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One Day Later, Jews In Har Nof Return to Prayer

One Day Later, Jews In Har Nof Return to Prayer

After an attack that left five dead, services resume. Regaining normalcy is the goal.

Hannah Dreyfus is a former staff writer at the New York Jewish Week.

One day after the attack on Bnei Torah synagogue in Har Nof that left five dead and seven injured, some in critical condition, about 30 worshippers returned to the synagogue Wednesday morning to resume prayer services.

Two security guards stood outside the entrance to secure the services, infiltrated yesterday by two Palestinian assailants armed with guns, axes and knives.

According to the Israeli newspaper Arutz Sheva, several of the worshippers who returned were wounded or present during yesterday's attack.

Har Nof resident Akiva Pollack, who was working as a Magen David Adom paramedic at the the time of the attack and was one of the first to the terror scene, also returned Wednesday morning to the synagogue, Arutz Sheva reported.

"This morning I went into the synagogue. On the street before entering, I gave a good look around for fear someone would do it again," he said.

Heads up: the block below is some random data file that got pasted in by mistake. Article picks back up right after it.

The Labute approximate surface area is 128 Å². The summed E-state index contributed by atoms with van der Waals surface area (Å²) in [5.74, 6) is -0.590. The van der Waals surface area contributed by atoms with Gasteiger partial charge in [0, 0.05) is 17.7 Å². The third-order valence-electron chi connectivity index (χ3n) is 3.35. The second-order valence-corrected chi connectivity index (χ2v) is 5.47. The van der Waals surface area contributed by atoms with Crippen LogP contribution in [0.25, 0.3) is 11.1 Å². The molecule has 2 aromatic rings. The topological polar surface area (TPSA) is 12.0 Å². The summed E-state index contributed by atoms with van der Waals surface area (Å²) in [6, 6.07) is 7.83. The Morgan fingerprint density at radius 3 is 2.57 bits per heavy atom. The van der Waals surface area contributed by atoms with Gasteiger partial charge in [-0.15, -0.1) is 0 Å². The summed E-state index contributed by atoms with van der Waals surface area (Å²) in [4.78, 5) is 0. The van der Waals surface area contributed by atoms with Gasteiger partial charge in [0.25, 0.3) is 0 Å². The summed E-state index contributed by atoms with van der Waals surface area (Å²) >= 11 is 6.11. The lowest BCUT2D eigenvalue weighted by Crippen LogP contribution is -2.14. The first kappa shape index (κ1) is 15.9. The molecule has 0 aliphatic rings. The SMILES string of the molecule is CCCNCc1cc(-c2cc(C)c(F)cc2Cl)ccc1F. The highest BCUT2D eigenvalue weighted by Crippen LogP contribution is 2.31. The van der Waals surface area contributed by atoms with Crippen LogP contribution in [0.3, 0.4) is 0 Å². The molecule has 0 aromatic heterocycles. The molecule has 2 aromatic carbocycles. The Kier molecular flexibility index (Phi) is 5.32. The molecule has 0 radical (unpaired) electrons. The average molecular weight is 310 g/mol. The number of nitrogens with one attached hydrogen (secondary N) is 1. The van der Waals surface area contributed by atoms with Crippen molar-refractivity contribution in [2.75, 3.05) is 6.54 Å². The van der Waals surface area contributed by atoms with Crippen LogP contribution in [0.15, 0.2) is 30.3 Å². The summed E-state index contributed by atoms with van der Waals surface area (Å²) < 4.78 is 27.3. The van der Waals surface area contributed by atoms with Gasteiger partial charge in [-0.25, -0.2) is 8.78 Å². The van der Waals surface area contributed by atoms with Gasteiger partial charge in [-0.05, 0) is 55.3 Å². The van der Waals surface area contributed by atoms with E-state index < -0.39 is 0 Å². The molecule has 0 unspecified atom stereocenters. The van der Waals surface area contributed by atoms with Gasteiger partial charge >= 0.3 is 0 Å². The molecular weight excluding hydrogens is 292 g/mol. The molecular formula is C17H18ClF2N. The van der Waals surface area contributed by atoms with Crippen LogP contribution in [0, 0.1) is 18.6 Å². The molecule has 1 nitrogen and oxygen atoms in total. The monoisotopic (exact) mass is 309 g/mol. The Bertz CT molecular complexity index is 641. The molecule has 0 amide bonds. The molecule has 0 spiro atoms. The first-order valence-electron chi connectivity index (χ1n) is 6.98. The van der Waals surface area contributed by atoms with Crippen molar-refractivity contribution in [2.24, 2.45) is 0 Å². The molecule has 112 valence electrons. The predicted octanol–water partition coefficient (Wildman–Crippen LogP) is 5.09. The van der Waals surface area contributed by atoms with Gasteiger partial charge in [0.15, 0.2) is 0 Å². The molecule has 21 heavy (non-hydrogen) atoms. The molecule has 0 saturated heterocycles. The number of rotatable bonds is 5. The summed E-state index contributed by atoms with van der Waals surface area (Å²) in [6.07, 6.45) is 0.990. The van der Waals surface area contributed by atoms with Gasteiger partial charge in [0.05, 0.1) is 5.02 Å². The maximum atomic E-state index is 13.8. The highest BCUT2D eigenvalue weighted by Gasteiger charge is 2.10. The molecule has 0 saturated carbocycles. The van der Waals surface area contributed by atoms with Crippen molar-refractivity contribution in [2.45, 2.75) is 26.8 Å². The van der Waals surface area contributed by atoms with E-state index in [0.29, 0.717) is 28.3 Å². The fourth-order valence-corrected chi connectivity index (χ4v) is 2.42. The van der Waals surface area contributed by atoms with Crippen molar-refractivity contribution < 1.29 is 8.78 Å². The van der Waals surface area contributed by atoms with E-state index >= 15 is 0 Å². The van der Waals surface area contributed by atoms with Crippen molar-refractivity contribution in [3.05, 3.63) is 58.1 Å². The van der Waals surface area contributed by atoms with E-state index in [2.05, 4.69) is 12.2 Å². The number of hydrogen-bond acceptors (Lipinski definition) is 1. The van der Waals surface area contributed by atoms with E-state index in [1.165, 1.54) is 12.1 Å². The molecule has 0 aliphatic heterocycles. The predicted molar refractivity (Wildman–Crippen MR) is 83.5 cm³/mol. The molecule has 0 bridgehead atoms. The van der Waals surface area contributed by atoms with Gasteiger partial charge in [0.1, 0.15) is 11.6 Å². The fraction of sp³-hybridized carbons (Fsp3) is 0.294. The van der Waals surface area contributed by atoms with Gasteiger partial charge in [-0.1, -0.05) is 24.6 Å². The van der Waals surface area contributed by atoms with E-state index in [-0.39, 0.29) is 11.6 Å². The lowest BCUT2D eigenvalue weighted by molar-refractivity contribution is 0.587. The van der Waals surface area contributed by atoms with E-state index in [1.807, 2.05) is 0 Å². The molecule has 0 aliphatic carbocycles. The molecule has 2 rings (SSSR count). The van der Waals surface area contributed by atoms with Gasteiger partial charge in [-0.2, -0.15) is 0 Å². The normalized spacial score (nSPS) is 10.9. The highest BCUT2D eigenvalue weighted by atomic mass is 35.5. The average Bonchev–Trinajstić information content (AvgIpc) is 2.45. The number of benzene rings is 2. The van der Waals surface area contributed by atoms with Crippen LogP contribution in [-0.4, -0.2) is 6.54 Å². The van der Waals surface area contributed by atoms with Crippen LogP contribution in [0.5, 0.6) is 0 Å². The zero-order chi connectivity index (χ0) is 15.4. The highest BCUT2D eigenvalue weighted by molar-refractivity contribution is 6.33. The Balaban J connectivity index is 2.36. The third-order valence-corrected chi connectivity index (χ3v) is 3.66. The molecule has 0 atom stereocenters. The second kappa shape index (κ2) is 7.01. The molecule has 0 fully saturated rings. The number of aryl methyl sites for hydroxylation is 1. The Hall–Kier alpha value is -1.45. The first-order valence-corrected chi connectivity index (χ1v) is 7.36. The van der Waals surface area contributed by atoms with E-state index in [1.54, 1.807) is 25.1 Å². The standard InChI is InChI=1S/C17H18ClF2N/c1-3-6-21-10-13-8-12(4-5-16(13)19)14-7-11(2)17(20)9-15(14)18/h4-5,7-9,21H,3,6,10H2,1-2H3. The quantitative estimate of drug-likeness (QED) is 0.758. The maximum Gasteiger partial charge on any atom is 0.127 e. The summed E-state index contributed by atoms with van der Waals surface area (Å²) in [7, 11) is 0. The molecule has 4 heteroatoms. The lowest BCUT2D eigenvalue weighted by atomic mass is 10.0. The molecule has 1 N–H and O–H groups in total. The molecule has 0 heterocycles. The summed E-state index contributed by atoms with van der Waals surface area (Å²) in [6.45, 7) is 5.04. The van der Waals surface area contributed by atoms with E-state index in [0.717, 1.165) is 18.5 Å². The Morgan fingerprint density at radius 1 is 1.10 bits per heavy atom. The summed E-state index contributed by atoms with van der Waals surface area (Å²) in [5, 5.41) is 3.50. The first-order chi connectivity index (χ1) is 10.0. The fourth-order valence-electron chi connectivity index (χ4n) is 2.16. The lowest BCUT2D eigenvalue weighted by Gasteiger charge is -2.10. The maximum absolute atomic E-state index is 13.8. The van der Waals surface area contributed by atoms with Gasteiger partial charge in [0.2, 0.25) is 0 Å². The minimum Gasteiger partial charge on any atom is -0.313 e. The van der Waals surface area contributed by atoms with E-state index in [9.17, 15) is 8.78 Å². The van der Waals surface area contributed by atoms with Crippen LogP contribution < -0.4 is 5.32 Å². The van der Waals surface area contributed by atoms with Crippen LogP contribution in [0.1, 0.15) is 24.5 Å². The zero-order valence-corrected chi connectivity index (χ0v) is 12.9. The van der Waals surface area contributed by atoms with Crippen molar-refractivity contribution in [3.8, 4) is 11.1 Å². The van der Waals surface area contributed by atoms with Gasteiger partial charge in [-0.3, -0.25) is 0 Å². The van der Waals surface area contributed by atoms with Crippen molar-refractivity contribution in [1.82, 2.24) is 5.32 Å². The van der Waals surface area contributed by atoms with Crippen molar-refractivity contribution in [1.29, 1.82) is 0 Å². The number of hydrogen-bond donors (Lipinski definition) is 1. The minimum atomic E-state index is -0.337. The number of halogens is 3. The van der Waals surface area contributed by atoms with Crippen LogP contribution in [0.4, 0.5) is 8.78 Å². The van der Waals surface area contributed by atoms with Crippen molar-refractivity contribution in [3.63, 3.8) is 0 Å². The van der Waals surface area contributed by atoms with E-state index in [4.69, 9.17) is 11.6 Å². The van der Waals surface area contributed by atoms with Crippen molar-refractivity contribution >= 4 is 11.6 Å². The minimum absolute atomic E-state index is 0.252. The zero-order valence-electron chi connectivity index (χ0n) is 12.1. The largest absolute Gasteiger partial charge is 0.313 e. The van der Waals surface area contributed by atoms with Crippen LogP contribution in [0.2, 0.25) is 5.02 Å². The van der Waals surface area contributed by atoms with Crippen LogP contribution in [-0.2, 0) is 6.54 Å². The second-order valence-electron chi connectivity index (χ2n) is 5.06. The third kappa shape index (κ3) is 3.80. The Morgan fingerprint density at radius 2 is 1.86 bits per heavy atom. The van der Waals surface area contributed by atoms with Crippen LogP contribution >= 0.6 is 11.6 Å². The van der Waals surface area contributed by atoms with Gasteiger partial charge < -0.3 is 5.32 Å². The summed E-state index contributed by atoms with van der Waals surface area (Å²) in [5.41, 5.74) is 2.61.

Pollack, who knew two of the victims, stressed the importance of returning to normal. “What we need to do is come back here and pray,” he told Arutz Sheva.

“I was in the synagogue and then we heard the shooting,” Yitzhak, a doctor at Shaare Zedek hospital, told Israeli news outlet Ynet. “I didn’t know what happened. I saw terrorists enter the synagogue. They chased me with an ax and I didn’t even see that we were wounded.”

Economy Minister Naftali Bennett of the Jewish Home party and U.S.-born Yesh Atid MK Rabbi Dov Lipman also attended the Wednesday morning service.

In a statement he issued about the experience, Lipman wrote, “It was important for me to pray at the very minyan, at the very time that the attack happened yesterday to demonstrate support for the regular minyan attendees and to send the message that 'am yisrael chai' and that the terrorists accomplished nothing by their horrific murders."

Har Nof's Director of Community Uriel Elbaz said after the services that "we will be dealing with this difficult trauma for a long time."

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